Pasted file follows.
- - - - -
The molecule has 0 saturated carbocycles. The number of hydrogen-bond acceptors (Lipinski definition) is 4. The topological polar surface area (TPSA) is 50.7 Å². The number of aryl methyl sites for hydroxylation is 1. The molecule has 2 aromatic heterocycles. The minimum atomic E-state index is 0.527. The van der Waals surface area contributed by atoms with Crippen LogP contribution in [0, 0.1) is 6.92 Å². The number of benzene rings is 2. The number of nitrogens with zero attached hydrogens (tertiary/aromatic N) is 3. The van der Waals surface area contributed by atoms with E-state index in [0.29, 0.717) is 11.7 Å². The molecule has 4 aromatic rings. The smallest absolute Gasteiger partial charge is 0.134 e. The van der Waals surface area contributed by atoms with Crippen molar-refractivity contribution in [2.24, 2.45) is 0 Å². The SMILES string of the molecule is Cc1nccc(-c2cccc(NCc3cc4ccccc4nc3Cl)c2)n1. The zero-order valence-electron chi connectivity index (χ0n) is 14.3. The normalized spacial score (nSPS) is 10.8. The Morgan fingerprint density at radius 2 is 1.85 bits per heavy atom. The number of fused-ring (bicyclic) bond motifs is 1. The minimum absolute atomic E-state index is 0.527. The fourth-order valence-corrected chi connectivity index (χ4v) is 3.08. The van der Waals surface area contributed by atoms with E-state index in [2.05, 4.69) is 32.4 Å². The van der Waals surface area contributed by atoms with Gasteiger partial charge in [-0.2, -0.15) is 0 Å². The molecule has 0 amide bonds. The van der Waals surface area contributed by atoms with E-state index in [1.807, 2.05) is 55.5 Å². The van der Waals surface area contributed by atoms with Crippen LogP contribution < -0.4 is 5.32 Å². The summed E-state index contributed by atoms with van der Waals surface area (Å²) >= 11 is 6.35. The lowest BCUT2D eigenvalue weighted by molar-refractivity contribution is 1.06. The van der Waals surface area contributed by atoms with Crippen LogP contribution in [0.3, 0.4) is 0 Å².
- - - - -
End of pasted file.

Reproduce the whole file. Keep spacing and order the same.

The molecule has 0 saturated carbocycles. The number of hydrogen-bond acceptors (Lipinski definition) is 4. The topological polar surface area (TPSA) is 50.7 Å². The number of aryl methyl sites for hydroxylation is 1. The molecule has 2 aromatic heterocycles. The minimum atomic E-state index is 0.527. The van der Waals surface area contributed by atoms with Crippen LogP contribution in [0, 0.1) is 6.92 Å². The number of benzene rings is 2. The number of nitrogens with zero attached hydrogens (tertiary/aromatic N) is 3. The van der Waals surface area contributed by atoms with E-state index in [0.29, 0.717) is 11.7 Å². The molecule has 4 aromatic rings. The smallest absolute Gasteiger partial charge is 0.134 e. The van der Waals surface area contributed by atoms with Crippen molar-refractivity contribution in [2.24, 2.45) is 0 Å². The SMILES string of the molecule is Cc1nccc(-c2cccc(NCc3cc4ccccc4nc3Cl)c2)n1. The zero-order valence-electron chi connectivity index (χ0n) is 14.3. The normalized spacial score (nSPS) is 10.8. The Morgan fingerprint density at radius 2 is 1.85 bits per heavy atom. The number of fused-ring (bicyclic) bond motifs is 1. The minimum absolute atomic E-state index is 0.527. The fourth-order valence-corrected chi connectivity index (χ4v) is 3.08. The van der Waals surface area contributed by atoms with E-state index in [2.05, 4.69) is 32.4 Å². The van der Waals surface area contributed by atoms with Gasteiger partial charge in [-0.2, -0.15) is 0 Å². The molecule has 0 amide bonds. The van der Waals surface area contributed by atoms with E-state index in [1.807, 2.05) is 55.5 Å². The van der Waals surface area contributed by atoms with Crippen LogP contribution < -0.4 is 5.32 Å². The summed E-state index contributed by atoms with van der Waals surface area (Å²) >= 11 is 6.35. The lowest BCUT2D eigenvalue weighted by molar-refractivity contribution is 1.06. The van der Waals surface area contributed by atoms with Crippen LogP contribution in [0.3, 0.4) is 0 Å².